# Photoredox catalysis

Photoredox catalysis is a branch of photochemistry that uses single-electron transfer. Photoredox catalysts are generally drawn from three classes of materials: transition-metal complexes, organic dyes, and semiconductors. While organic photoredox catalysts were dominant throughout the 1990s and early 2000s,[1] soluble transition-metal complexes are more commonly used today.

## Photochemistry of transition metal sensitizers

Sensitizers absorb light to give redox-active excited states. For many metal-based sensitizers, excitation is realized as a metal-to-ligand charge transfer, whereby an electron moves from the metal (e.g., a d orbital) to an orbital localized on the ligands (e.g. the π* orbital of an aromatic ligand). The initial excited electronic state relaxes to the lowest energy singlet excited state through internal conversion, a process where energy is dissipated as vibrational energy rather than as electromagnetic radiation. This singlet excited state can relax further by two distinct processes: the catalyst may fluoresce, radiating a photon and returning to the singlet ground state, or it can move to the lowest energy triplet excited state (a state where two unpaired electrons have the same spin) by a second non-radiative process termed intersystem crossing.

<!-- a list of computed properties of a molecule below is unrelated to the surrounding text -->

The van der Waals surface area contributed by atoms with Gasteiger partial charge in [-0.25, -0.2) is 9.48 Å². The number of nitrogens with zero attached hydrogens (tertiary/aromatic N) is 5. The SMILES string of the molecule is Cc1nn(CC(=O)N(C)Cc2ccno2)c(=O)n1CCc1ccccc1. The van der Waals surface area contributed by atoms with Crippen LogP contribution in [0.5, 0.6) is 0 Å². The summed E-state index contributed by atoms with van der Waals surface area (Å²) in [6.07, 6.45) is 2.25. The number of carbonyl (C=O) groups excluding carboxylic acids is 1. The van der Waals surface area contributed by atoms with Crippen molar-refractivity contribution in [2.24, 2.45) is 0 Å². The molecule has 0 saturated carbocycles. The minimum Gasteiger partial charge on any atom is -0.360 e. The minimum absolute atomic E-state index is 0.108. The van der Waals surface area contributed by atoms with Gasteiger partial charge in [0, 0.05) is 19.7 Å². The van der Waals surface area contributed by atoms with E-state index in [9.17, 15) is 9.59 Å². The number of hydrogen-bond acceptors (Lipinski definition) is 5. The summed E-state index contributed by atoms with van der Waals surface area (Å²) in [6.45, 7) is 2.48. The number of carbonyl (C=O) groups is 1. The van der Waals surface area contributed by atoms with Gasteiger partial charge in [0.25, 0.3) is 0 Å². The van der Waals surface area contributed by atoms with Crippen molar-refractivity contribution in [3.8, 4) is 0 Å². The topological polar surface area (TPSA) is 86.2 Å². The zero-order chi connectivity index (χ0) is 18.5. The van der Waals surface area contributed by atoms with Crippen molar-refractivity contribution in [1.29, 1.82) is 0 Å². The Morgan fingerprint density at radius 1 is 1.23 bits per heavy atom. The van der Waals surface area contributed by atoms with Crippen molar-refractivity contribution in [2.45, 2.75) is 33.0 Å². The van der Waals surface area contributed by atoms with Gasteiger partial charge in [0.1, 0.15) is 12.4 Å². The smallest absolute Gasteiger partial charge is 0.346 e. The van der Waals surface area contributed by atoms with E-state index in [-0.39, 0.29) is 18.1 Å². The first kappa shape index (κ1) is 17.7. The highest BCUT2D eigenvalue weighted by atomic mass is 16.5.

Direct relaxation of the excited triplet to the ground state, termed phosphorescence, requires both emission of a photon and inversion of the spin of the excited electron. This pathway is slow because it is spin-forbidden so the triplet excited state has a substantial average lifetime. For the common photosensitizer, tris-(2,2’-bipyridyl)ruthenium (abbreviated as [Ru(bipy)3]2+ or [Ru(bpy)3]2+), the lifetime of the triplet excited state is approximately 1100 ns. This lifetime is sufficient for other relaxation pathways (specifically, electron-transfer pathways) to occur before decay of the catalyst to its ground state.